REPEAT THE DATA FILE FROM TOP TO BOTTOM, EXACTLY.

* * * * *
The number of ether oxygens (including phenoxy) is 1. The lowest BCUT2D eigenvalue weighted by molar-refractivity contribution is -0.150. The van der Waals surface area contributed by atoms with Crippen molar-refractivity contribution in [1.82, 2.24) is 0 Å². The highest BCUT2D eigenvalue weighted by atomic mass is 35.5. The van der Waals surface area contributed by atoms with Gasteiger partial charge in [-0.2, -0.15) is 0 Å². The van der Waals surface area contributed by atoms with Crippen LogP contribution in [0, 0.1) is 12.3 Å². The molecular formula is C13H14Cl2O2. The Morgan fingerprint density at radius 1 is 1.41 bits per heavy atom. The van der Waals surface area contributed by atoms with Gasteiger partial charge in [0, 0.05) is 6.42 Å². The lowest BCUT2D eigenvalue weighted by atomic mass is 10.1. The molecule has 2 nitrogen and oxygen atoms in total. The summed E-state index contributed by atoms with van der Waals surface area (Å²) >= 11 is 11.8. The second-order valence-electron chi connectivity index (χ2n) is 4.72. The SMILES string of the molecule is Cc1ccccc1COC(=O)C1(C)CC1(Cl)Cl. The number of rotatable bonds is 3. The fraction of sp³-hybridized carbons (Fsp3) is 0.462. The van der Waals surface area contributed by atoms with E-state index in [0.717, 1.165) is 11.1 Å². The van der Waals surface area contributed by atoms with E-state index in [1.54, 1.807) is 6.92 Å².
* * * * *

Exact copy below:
The number of ether oxygens (including phenoxy) is 1. The lowest BCUT2D eigenvalue weighted by molar-refractivity contribution is -0.150. The van der Waals surface area contributed by atoms with Crippen molar-refractivity contribution in [1.82, 2.24) is 0 Å². The highest BCUT2D eigenvalue weighted by atomic mass is 35.5. The van der Waals surface area contributed by atoms with Gasteiger partial charge in [-0.2, -0.15) is 0 Å². The van der Waals surface area contributed by atoms with Crippen LogP contribution in [0, 0.1) is 12.3 Å². The molecular formula is C13H14Cl2O2. The Morgan fingerprint density at radius 1 is 1.41 bits per heavy atom. The van der Waals surface area contributed by atoms with Gasteiger partial charge in [0, 0.05) is 6.42 Å². The lowest BCUT2D eigenvalue weighted by atomic mass is 10.1. The molecule has 2 nitrogen and oxygen atoms in total. The summed E-state index contributed by atoms with van der Waals surface area (Å²) >= 11 is 11.8. The second-order valence-electron chi connectivity index (χ2n) is 4.72. The SMILES string of the molecule is Cc1ccccc1COC(=O)C1(C)CC1(Cl)Cl. The number of rotatable bonds is 3. The fraction of sp³-hybridized carbons (Fsp3) is 0.462. The van der Waals surface area contributed by atoms with E-state index in [0.717, 1.165) is 11.1 Å². The van der Waals surface area contributed by atoms with E-state index in [1.54, 1.807) is 6.92 Å².